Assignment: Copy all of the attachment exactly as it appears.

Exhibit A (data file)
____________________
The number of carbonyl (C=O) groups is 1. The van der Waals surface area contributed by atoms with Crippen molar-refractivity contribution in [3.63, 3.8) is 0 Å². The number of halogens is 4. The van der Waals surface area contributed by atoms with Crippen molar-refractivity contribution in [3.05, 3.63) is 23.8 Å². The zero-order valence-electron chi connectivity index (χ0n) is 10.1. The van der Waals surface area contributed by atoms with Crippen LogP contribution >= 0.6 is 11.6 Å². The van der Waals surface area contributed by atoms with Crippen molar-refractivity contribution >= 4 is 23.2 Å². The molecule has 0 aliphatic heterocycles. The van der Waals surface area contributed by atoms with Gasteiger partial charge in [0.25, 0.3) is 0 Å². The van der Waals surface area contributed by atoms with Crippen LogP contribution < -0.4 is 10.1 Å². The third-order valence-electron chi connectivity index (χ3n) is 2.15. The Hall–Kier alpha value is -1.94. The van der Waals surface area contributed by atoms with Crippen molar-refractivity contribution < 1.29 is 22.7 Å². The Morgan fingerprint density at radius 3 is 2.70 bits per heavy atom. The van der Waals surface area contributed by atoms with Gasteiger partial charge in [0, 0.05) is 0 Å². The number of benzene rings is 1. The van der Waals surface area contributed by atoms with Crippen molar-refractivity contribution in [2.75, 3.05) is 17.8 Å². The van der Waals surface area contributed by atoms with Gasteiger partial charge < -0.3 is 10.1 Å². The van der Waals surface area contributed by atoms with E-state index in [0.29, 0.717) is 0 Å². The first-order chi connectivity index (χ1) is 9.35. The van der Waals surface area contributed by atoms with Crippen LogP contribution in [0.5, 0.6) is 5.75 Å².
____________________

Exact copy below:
The number of carbonyl (C=O) groups is 1. The van der Waals surface area contributed by atoms with Crippen molar-refractivity contribution in [3.63, 3.8) is 0 Å². The number of halogens is 4. The van der Waals surface area contributed by atoms with Crippen molar-refractivity contribution in [3.05, 3.63) is 23.8 Å². The zero-order valence-electron chi connectivity index (χ0n) is 10.1. The van der Waals surface area contributed by atoms with Crippen LogP contribution >= 0.6 is 11.6 Å². The van der Waals surface area contributed by atoms with Crippen molar-refractivity contribution >= 4 is 23.2 Å². The molecule has 0 aliphatic heterocycles. The van der Waals surface area contributed by atoms with Gasteiger partial charge in [0.25, 0.3) is 0 Å². The van der Waals surface area contributed by atoms with Crippen LogP contribution < -0.4 is 10.1 Å². The third-order valence-electron chi connectivity index (χ3n) is 2.15. The Hall–Kier alpha value is -1.94. The van der Waals surface area contributed by atoms with Crippen molar-refractivity contribution < 1.29 is 22.7 Å². The Morgan fingerprint density at radius 3 is 2.70 bits per heavy atom. The van der Waals surface area contributed by atoms with Gasteiger partial charge in [0, 0.05) is 0 Å². The number of benzene rings is 1. The van der Waals surface area contributed by atoms with Crippen molar-refractivity contribution in [2.75, 3.05) is 17.8 Å². The van der Waals surface area contributed by atoms with Gasteiger partial charge < -0.3 is 10.1 Å². The van der Waals surface area contributed by atoms with E-state index in [0.29, 0.717) is 0 Å². The first-order chi connectivity index (χ1) is 9.35. The van der Waals surface area contributed by atoms with Crippen LogP contribution in [0.5, 0.6) is 5.75 Å².